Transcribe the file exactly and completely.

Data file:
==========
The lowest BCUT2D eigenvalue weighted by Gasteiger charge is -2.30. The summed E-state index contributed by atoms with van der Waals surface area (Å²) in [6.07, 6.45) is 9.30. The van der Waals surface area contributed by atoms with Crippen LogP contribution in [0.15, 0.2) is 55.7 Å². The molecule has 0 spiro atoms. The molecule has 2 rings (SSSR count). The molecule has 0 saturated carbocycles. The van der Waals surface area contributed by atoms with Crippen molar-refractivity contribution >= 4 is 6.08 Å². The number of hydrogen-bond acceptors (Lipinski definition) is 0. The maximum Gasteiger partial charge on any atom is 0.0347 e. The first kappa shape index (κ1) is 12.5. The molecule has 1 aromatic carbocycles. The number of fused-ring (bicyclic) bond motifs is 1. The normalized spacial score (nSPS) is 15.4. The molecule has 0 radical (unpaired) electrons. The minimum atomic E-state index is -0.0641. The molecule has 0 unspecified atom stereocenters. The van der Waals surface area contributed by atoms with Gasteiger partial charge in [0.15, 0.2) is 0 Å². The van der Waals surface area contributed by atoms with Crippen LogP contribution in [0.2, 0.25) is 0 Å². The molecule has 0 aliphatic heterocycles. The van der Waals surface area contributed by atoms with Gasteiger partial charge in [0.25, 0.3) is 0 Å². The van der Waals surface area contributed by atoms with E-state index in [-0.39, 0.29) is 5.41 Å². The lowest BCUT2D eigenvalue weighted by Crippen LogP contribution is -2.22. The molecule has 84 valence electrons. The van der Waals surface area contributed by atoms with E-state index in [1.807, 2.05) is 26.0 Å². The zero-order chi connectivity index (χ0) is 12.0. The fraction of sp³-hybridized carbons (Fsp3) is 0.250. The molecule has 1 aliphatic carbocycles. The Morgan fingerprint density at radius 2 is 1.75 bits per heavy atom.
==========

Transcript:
The lowest BCUT2D eigenvalue weighted by Gasteiger charge is -2.30. The summed E-state index contributed by atoms with van der Waals surface area (Å²) in [6.07, 6.45) is 9.30. The van der Waals surface area contributed by atoms with Crippen LogP contribution in [0.15, 0.2) is 55.7 Å². The molecule has 0 spiro atoms. The molecule has 2 rings (SSSR count). The molecule has 0 saturated carbocycles. The van der Waals surface area contributed by atoms with Crippen molar-refractivity contribution >= 4 is 6.08 Å². The number of hydrogen-bond acceptors (Lipinski definition) is 0. The maximum Gasteiger partial charge on any atom is 0.0347 e. The first kappa shape index (κ1) is 12.5. The molecule has 1 aromatic carbocycles. The number of fused-ring (bicyclic) bond motifs is 1. The normalized spacial score (nSPS) is 15.4. The molecule has 0 radical (unpaired) electrons. The minimum atomic E-state index is -0.0641. The molecule has 0 unspecified atom stereocenters. The van der Waals surface area contributed by atoms with Gasteiger partial charge in [0.15, 0.2) is 0 Å². The van der Waals surface area contributed by atoms with Crippen LogP contribution in [0.2, 0.25) is 0 Å². The molecule has 0 aliphatic heterocycles. The van der Waals surface area contributed by atoms with Gasteiger partial charge in [0.25, 0.3) is 0 Å². The van der Waals surface area contributed by atoms with E-state index in [-0.39, 0.29) is 5.41 Å². The lowest BCUT2D eigenvalue weighted by Crippen LogP contribution is -2.22. The molecule has 84 valence electrons. The van der Waals surface area contributed by atoms with E-state index in [1.807, 2.05) is 26.0 Å². The zero-order chi connectivity index (χ0) is 12.0. The fraction of sp³-hybridized carbons (Fsp3) is 0.250. The molecule has 1 aliphatic carbocycles. The Morgan fingerprint density at radius 2 is 1.75 bits per heavy atom.